Revolution #190, January 31, 2010

The Gaza Freedom March:
A Call to the World Part I: Locked Down in Cairo

At precisely 10 am on December 31, 2009, a dozen or so "tourists" moved swiftly into eight lanes of traffic in the middle of a main thoroughfare through the center of Cairo, Egypt. Hundreds of signs in English and Arabic emerged from suitcases and backpacks: "End the Siege!" "Free Gaza!" This was the signal. Within seconds, hundreds of other "tourists" poured into the streets to join them — the Gaza Freedom March was on! After an hour of pandemonium, security forces had managed to push the protesters to the sidewalk, where they were surrounded and detained by phalanxes of riot police for seven hours. The Gaza Freedom March, which was already front-page news in Egypt and the Middle East, became a living call to the world: Free Gaza!

I participated in the Gaza Freedom March and covered it for Revolution newspaper. This series is the story of how the Gaza Freedom March came to be. Why it took place in Cairo, instead of Gaza, Palestine as intended. It is the story of people who came from around the world to take this stand, and what light the whole experience sheds on the urgent and vital stakes of breaking the siege of Gaza and the struggle for freedom of the Palestinian people.

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The Gaza strip, a region of Palestine, is among the most crowded places on earth—1.5 million people, living in cities, towns, farming and fishing, are packed into an area the size of Chicago. Since the coming to power in 2007 of Hamas, an Islamic fundamentalist party, Israel has enforced a crippling siege on Gaza, blockading the ports and land crossings.

At the end of 2008 and the beginning of 2009, using the pretext of primitive rockets launched from Gaza, Israel launched a massive invasion and massacre. Some 1,400 Palestinians were killed, apartment buildings, schools and hospitals were destroyed. Today, Gaza remains in this state, with any attempts to repair the damage shut down by the Israeli blockade. Some 62 percent of Gaza's inhabitants have had a family member injured or killed. After Israeli air strikes, artillery shelling, ground invasions, and jet flybys that simulate bombing raids, the vast majority of Gaza's children exhibit symptoms of post-traumatic stress disorder (PTSD).

The call for the Gaza Freedom March (GFM) declared: "The conscience of humankind is shocked. Yet, the siege of Gaza continues. It is time for us to take action! On December 31, we will end the year by marching alongside the Palestinian people of Gaza in a non-violent demonstration that breaches the illegal blockade. Our purpose in this March is lifting the siege on Gaza. We demand that Israel end the blockade. We also call upon Egypt to open Gaza's Rafah border. Palestinians must have freedom to travel for study, work, and much-needed medical treatment and to receive visitors from abroad."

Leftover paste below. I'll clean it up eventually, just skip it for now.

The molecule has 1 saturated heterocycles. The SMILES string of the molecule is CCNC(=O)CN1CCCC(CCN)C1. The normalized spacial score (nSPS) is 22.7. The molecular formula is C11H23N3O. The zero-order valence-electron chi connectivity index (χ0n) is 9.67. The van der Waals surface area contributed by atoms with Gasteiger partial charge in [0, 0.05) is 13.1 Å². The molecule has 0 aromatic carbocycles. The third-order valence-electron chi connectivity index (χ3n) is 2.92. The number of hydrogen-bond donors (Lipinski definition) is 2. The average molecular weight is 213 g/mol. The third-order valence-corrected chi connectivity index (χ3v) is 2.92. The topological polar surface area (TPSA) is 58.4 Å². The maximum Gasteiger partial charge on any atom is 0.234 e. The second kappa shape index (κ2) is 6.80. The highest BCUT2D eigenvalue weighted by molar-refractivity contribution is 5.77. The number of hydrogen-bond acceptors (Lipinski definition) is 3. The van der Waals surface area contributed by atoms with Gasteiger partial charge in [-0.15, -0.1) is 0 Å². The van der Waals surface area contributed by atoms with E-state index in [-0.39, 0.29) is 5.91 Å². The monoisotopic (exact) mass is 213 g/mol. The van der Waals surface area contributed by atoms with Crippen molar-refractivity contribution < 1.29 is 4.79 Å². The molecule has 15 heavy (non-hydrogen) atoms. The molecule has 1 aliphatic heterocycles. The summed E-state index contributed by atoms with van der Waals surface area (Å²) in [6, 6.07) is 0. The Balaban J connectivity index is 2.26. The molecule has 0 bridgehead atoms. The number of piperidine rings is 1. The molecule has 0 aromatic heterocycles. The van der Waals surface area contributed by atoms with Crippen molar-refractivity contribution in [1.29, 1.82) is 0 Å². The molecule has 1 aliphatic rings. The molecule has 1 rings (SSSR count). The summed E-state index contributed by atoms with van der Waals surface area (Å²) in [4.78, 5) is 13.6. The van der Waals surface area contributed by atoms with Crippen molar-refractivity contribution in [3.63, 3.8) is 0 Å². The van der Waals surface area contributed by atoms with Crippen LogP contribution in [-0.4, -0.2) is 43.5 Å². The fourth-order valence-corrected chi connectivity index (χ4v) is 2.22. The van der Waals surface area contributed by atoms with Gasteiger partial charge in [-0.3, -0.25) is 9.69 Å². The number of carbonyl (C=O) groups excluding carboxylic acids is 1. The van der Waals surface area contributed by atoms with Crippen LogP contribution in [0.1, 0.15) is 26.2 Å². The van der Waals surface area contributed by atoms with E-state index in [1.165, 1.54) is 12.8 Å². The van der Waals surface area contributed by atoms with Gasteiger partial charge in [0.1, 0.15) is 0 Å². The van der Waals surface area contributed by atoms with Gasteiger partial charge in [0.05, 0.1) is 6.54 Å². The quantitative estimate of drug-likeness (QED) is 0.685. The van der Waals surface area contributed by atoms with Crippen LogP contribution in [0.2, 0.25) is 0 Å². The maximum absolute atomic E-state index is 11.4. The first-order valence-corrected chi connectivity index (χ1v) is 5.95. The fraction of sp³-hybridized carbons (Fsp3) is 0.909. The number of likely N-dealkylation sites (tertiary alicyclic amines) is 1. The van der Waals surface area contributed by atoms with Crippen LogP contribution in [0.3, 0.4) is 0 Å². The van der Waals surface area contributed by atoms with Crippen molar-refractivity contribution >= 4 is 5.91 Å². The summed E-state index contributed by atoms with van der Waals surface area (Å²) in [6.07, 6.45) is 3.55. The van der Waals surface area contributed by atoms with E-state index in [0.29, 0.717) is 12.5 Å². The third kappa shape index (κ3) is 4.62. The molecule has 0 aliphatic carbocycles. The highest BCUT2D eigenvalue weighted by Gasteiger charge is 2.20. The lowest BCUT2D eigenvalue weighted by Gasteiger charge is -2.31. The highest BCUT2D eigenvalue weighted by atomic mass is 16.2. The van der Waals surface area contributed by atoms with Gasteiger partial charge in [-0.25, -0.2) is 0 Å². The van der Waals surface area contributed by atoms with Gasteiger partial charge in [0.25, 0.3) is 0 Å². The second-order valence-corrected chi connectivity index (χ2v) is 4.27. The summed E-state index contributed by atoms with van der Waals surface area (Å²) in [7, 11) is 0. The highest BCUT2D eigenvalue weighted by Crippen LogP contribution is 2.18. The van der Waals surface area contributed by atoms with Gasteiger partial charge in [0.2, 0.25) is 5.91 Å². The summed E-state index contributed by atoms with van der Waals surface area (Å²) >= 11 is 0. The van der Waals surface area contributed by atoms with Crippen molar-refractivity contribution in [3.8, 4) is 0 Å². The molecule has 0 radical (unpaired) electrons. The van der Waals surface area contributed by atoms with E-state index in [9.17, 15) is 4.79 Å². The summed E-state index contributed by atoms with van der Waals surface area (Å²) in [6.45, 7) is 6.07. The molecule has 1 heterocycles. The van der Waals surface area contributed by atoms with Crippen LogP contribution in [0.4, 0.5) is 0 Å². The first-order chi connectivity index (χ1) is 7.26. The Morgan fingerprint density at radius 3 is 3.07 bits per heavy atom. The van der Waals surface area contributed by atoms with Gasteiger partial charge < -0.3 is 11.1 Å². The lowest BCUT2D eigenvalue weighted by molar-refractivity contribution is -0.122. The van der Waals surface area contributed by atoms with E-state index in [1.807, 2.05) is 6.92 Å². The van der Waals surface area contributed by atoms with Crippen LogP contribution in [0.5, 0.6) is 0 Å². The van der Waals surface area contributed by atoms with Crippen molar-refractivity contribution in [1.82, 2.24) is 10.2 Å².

GFM Under Siege in Egypt

Gaza is almost completely surrounded on land by Israel, which also enforces a naval blockade of the Gaza coastline on the Mediterranean. In addition, a small trickle of commerce goes through the Egyptian border town of Rafah. But Egypt has closed the border with Gaza, and recently the Egyptian government announced plans to build a wall that will seal off illegal tunnels that provide the only real avenue for commerce between Gaza and the rest of the world.

It was through the Rafah border crossing that our Gaza Freedom March intended to enter Gaza. Before most of us left from countries around the world for the march, Egypt announced the Rafah crossing would be indefinitely closed due to "tensions" at the border. However, those of us who committed to the Gaza Freedom March had declared that we understood and were willing to take the risks involved in crossing the border. And despite Egypt's insistence that we would not be allowed into Gaza, overwhelmingly we showed up in Cairo, determined to force the issue with the Egyptian authorities.

On the morning we were to leave Cairo, Egyptian officials threatened the bus company that was to take us, and they cancelled our buses. Alternate transportation options were shut down as well—no bus company in Cairo would provide buses. Taxis were not even allowed to drop people off at the departure venue. Those few dozen of us (out of over 1,300 people) who made it to the departure point were surrounded and detained by Egyptian security forces—a precursor to what would be several days of being followed, harassed, beaten, and detained in the streets whenever we gathered in public. The Egyptian authorities banned us from congregating in groups of more than six.